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Writing Apache Modules with Perl and C
By:   Lincoln Stein and Doug MacEachern
Published:   O'Reilly & Associates, Inc.  - March 1999

Copyright © 1999 by O'Reilly & Associates, Inc.


 


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Chapter 5 - Maintaining State / Protecting Client-Side Information
Encrypting Client-Side State Information

Message authentication checks implement a "look but don't touch" policy. Users can't modify the state information, but they can still see what's there. In many web applications, there's no harm in this, but with the hangman game it has the unwanted consequence that the user can peek at the unknown word, either by viewing the page source in the fill-out form version or by quitting the browser and viewing the cookie database file.

To prevent this from happening without abandoning client-side storage entirely, you can encrypt the state information. Your application will have the secret key necessary to decrypt the information, but without launching an expensive cryptanalysis project (and maybe not even then) the user won't be able to get at the data. Encryption can be combined with a MAC in order to obtain truly bulletproof client-side authentication.

Example 5-4 shows the hangman game code modified to save its state using encrypted cookies. It takes advantage of a recently introduced Perl module called Crypt::CBC. This implements the Cipher Block Chaining encryption mode and allows the encryption of messages of arbitrary length (previously only block-mode ciphers were available for Perl, which force you to encrypt the message in rigid 8-byte units). Crypt::CBC must be used in conjunction with a block-mode cipher, either Crypt::DES or Crypt::IDEA. The former implements the popular U.S. Data Encryption Standard encryption algorithm, while the latter implements the newer and stronger International Data Encryption Algorithm. You can download these modules from CPAN.4

To save space, we again show just the changes to the basic hangman script that are needed to encrypted state information.

use MD5 ();
use Crypt::CBC ();
# retrieve the state
$CIPHER ||= Crypt::CBC->new(SECRET, 'IDEA');
my $state = get_state() unless param('clear');

At the top of the script we now bring in the Crypt::CBC module, as well as MD5. We then create a Crypt::CBC object and store it in a new global variable called $CIPHER. The Crypt::CBC::new() method takes two arguments: our secret key and the name of the block algorithm to use for encryption. We use the IDEA algorithm here because it is much harder to crack than the older DES. When we initialize the $CIPHER variable we take advantage of the persistence of Apache API scripts. The ||= assignment guarantees that a new Crypt::CBC object will be created only if $CIPHER does not previously exist. This reduces the amount of computation the script has to do at startup time.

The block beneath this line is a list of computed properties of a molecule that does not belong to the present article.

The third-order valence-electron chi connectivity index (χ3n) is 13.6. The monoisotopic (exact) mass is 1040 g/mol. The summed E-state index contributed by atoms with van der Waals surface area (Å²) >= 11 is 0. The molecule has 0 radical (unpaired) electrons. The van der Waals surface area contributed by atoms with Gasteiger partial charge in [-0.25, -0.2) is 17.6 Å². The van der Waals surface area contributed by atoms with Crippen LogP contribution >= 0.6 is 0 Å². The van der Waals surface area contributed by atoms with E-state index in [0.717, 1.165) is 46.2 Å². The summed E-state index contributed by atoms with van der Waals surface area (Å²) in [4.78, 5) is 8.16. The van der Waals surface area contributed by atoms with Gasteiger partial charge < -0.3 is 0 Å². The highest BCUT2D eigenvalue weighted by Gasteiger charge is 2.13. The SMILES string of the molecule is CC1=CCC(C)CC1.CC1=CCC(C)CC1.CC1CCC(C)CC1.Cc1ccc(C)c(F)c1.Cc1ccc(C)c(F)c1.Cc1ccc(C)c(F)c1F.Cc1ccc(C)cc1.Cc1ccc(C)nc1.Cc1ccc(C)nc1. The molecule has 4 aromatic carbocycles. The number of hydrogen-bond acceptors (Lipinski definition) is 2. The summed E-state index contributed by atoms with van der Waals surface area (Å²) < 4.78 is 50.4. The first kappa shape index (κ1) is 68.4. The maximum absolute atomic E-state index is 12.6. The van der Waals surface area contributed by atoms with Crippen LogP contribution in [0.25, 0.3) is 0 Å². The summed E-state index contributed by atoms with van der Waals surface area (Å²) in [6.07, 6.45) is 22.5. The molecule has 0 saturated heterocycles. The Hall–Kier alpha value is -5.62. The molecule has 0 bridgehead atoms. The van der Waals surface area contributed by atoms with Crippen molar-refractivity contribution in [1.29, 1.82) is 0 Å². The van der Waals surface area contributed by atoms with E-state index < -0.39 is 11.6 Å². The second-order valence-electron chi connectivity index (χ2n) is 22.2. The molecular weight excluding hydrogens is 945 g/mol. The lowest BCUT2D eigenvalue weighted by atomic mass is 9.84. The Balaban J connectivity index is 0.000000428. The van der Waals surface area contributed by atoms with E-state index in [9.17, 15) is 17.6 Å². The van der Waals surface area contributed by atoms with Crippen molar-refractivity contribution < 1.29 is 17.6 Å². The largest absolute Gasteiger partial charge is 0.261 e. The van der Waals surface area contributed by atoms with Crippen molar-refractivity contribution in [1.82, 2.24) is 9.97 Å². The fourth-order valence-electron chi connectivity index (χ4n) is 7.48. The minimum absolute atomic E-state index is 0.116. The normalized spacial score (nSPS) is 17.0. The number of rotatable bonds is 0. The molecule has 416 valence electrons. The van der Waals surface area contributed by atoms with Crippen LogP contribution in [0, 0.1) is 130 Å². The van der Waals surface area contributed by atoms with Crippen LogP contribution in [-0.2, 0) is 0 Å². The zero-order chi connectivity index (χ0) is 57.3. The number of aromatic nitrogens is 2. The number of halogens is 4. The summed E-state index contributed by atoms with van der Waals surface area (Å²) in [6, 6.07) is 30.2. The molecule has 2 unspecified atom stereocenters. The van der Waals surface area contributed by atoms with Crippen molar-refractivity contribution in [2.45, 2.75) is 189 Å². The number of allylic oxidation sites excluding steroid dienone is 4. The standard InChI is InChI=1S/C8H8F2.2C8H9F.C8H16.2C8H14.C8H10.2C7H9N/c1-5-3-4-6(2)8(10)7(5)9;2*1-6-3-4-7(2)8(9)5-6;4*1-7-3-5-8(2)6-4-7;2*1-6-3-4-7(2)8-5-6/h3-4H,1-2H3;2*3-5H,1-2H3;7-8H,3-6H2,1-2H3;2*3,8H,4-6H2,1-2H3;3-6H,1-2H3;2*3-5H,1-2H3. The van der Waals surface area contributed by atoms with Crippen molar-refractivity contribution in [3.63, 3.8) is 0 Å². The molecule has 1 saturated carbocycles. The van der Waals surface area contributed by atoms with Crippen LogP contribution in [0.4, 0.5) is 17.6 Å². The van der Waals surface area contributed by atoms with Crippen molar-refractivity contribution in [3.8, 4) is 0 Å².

The actual encryption and decryption is performed in save_state() and get_state().

# Save the current state
sub save_state {
   my $state = shift;
   MAC($state, 'generate');  # add MAC to the state
   # encrypt the cookie
   my $encrypted = $CIPHER->encrypt_hex(join ':', %{$state});
   return CGI::Cookie->new(-name => COOKIE_NAME,
                           -value => $encrypted,
                           -expires => '+1M');
}

In save_state(), we generate the MAC as before but add an additional step. We first serialize the state hash reference by joining its keys and values with the : character (we chose this character because we know that it never occurs in the state information). We next call the $CIPHER object's encrypt_hex() method to encrypt the serialized information and store it in a variable named $encrypted. encrypt_hex() first performs the encryption and then converts the encrypted information into a printable hexadecimal string. This encrypted string is then turned into an HTTP cookie named Hangman4.

# Retrieve an existing state
sub get_state {
   my $cookie = cookie(COOKIE_NAME);
   return undef unless $cookie;
   # decrypt the cookie
   my %state = split ':', $CIPHER->decrypt_hex($cookie);
   authentication_error() unless MAC(\%state, 'check');